This January, hoarfrost and freezing rain in southwestern Manitoba caused a buildup of more than six inches of frost on many of our power lines. Crews removed ice from power lines as quickly as possible to prevent equipment from breaking and to keep the power on.
How does ice melting work? (For the nerds out there)
A controlled short-circuit is placed at one end of a line. The current flow creates a temperature increase that heats up the line and melts the ice. With two crews of three or four people each (one crew working outside on the equipment and the other crew working in a control room), we can melt the ice off 30 to 50 km of line in about three hours, often with no customer outages.
Why do we remove ice from our power lines?
Ice can weigh down the lines and bring them closer to the ground, which is a safety hazard and can potentially strain or break the poles the lines are on. In high winds, ice can also form into a wing shape, which can cause the lines to “gallop” like a large, electrically charged skipping rope. Galloping lines cause stress on the poles, but also present the risk of the lines touching, shorting, and burning down.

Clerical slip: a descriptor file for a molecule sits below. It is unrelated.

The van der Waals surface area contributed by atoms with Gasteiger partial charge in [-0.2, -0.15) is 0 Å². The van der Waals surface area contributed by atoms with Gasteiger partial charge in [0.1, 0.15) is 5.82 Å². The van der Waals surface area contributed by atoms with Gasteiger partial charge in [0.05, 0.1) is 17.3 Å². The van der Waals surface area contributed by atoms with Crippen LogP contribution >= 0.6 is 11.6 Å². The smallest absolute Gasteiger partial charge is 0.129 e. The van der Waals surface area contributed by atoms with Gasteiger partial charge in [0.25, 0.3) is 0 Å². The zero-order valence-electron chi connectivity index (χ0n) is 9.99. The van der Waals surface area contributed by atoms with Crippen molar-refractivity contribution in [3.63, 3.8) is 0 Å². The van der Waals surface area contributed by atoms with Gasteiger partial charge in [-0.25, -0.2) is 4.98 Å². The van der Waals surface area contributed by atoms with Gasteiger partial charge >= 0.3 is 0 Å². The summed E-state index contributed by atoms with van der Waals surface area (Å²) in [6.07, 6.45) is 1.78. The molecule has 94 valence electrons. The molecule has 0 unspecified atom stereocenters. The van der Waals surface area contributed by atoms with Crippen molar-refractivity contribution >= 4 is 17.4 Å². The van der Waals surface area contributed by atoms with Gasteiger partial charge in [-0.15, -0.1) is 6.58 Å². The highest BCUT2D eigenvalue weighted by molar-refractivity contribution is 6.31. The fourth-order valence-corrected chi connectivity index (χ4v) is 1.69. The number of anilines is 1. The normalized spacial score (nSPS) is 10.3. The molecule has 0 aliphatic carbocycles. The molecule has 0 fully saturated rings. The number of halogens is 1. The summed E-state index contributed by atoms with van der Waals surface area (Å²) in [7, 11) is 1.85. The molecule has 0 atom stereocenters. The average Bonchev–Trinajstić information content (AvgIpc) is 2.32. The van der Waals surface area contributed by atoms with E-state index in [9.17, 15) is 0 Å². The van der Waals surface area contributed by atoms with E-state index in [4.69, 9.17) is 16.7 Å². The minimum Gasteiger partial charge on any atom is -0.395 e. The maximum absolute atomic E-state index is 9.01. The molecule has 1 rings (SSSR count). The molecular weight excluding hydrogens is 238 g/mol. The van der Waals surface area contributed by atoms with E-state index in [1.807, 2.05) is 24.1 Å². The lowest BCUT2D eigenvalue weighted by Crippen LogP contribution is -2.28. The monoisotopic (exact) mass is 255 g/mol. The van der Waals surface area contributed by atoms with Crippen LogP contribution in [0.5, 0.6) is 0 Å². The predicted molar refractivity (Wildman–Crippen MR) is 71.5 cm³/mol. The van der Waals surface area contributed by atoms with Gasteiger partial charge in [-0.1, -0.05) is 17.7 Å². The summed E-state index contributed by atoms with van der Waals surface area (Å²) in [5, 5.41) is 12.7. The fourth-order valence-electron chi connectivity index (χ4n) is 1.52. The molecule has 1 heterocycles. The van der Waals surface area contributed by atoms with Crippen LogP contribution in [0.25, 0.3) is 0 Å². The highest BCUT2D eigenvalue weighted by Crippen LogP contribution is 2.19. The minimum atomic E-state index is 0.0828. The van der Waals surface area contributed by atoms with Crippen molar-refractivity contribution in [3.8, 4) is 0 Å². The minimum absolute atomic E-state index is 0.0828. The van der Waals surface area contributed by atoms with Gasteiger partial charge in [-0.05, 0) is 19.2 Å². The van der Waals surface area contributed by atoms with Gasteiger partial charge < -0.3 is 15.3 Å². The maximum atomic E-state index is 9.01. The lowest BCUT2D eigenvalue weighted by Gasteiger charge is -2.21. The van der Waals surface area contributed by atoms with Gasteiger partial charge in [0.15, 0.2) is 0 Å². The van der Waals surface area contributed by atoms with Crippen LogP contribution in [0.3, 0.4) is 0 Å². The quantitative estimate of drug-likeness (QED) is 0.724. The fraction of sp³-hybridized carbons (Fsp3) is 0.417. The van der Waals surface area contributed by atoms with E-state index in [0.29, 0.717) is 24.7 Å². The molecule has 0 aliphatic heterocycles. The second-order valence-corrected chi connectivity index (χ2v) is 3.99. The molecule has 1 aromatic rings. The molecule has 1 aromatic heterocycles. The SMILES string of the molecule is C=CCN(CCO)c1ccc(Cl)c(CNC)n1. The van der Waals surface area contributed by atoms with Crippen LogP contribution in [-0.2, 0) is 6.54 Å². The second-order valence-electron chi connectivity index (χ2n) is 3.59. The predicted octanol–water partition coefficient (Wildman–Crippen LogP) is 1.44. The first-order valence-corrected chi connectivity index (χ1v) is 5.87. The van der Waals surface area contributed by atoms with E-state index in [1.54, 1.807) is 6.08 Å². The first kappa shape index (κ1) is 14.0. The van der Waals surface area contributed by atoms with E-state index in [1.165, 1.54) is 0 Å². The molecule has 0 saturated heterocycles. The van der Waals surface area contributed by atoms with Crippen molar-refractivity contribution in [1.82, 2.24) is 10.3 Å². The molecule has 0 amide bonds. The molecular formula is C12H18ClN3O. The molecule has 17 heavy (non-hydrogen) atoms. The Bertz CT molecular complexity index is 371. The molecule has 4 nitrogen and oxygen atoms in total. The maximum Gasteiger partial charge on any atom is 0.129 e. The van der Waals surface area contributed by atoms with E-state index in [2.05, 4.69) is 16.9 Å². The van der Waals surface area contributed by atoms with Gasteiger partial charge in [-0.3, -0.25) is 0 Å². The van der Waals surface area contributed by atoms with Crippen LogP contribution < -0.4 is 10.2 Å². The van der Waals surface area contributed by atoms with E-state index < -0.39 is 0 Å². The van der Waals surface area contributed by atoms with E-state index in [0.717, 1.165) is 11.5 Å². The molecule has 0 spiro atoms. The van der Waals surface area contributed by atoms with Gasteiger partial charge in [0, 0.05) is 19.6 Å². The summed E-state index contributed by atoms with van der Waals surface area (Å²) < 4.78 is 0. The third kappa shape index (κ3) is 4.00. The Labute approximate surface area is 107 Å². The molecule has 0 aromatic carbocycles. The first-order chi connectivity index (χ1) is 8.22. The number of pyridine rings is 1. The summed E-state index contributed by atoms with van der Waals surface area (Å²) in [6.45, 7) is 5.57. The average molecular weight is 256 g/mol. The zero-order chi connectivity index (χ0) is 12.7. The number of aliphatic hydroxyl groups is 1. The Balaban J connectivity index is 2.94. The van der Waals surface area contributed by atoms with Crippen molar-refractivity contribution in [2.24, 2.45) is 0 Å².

What about ice rolling?
Whether we melt or roll ice depends on wind speed, current temperatures, the amount of ice build-up, location, length and configuration of lines, and our ability to isolate selected lines. There are times when ice melting is not a viable option, so we roll or whack the ice off the lines.
Created in-house at Manitoba Hydro
When we shared the video of ice melting on our social media channels, it received incredible engagement from people curious about how the process works. Across Manitoba Hydro’s social media channels, the video has over 2.5 million views, and plenty of comments from people outside of Manitoba applauding the genius behind our ice melting.
That’s because Manitoba Hydro is a leader in ice melting technology.
“The ice melting processes were developed in-house, and we’ve been melting as far back as the 1970s,” said Daryn Shelvey (Distribution Engineering), who developed a web app that’s used for ice melting. “In 1993, some of our staff even wrote a 130-page paper for the Canadian Electricity Association that was shared with other Canadian utilities as the guide for ice melting.”
It wasn’t always as ingrained of a process as it is now. In one of the early ice melts in the 1970s, Brandon Generating Station was used as a power source for a melt and the shaft of a turbine was accidentally bent.
We now have in-house software that allows us to put in details such as voltages, the outside temperature, the type of ice, and windspeed, and it will let us know how long the ice will takes to melt, and will check the current limits to prevent us from damaging our equipment.
Impact on customers
Ice melting is an example of how we’re providing Energy for Life for our customers in the past, present and future. Thanks to the brains that developed ice melting (and continue to develop it), the power stays on for our customers and we increase the lifespan of our equipment.
Find the ice melting video on LinkedIn, Instagram, Facebook, Twitter, and YouTube.